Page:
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Re: Making <template> play nice with XML and tags-and-text

From: Adam Barth <w3c@adambarth.com>
Date: Wed, 18 Jul 2012 10:47:34 -0700
Message-ID: <CAJE5ia-4nbw3XqTvRSFbDiCBnMquiOYN=53xsYfO8WdT5tNEHg@mail.gmail.com>
To: Ian Hickson <ian@hixie.ch>
Cc: WebApps WG <public-webapps@w3.org>, Henri Sivonen <hsivonen@iki.fi>, Adam Klein <adamk@chromium.org>, Rafael Weinstein <rafaelw@chromium.org>
On Wed, Jul 18, 2012 at 10:43 AM, Ian Hickson <ian@hixie.ch> wrote:

> On Wed, 18 Jul 2012, Adam Barth wrote:
> >
> > Inspired by a conversation with hsivonen in #whatwg, I spend some time
> > thinking about how we would design <template> for an XML world.  One
> > idea I had was to put the elements inside the template into a namespace
> > other than http://www.w3.org/1999/xhtml.
>
> Interesting idea.
>
> To handle multiple namespaces (specifically SVG and MathML), we could say
> that "inert" namespaces are namespaces that start with or end with a
> particular prefix, e.g. that are in the inert: scheme or that end with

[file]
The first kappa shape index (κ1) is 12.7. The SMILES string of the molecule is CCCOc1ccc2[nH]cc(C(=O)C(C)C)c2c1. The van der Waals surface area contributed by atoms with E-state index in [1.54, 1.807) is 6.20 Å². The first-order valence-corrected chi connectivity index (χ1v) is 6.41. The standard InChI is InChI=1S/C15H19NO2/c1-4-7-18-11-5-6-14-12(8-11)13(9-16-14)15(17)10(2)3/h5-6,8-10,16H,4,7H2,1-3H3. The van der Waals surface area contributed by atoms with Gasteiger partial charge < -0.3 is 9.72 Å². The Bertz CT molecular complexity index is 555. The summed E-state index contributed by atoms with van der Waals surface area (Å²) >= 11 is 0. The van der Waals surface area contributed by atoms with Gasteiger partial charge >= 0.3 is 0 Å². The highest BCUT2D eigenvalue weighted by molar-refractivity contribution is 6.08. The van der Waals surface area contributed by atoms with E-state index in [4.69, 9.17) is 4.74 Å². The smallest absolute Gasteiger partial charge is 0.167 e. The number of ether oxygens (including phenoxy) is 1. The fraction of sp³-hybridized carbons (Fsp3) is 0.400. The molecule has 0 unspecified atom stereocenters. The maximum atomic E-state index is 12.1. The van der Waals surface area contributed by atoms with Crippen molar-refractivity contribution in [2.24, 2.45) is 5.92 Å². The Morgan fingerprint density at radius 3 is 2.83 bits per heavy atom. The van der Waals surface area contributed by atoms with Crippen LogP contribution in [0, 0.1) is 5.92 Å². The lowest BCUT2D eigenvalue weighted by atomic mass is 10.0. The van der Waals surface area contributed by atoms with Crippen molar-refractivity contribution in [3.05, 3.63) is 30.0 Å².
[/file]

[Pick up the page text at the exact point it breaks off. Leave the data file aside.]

> #inert. Then to de-inert nodes, you just strip the relevant part of the
> namespace string when cloning.
>
> To make this work in HTML with nested namespaces might be interesting:
>
>    <template>
>      <div>
>        <svg>
>          <foreignObject>
>            <math>
>              <mi>
>                <var>
>
> I guess what we do in the HTML parser is have it use all the same
> codepaths as now, except the "create an element" operations check if
> there's a <template> on the stack, and if there is, then they add the
> inert marker to the namespace, but everything else in the parser acts as
> if the marker is not there?
>

Yeah, that could work.  We also need to consider nested templates:

<template>
  <div>
    <template>
      <span>

I suspect we'll want the <span> to be in the same "inert" namespace as the
<div>, not doubly inerted.

Adam
Received on Wednesday, 18 July 2012 17:48:37 GMT

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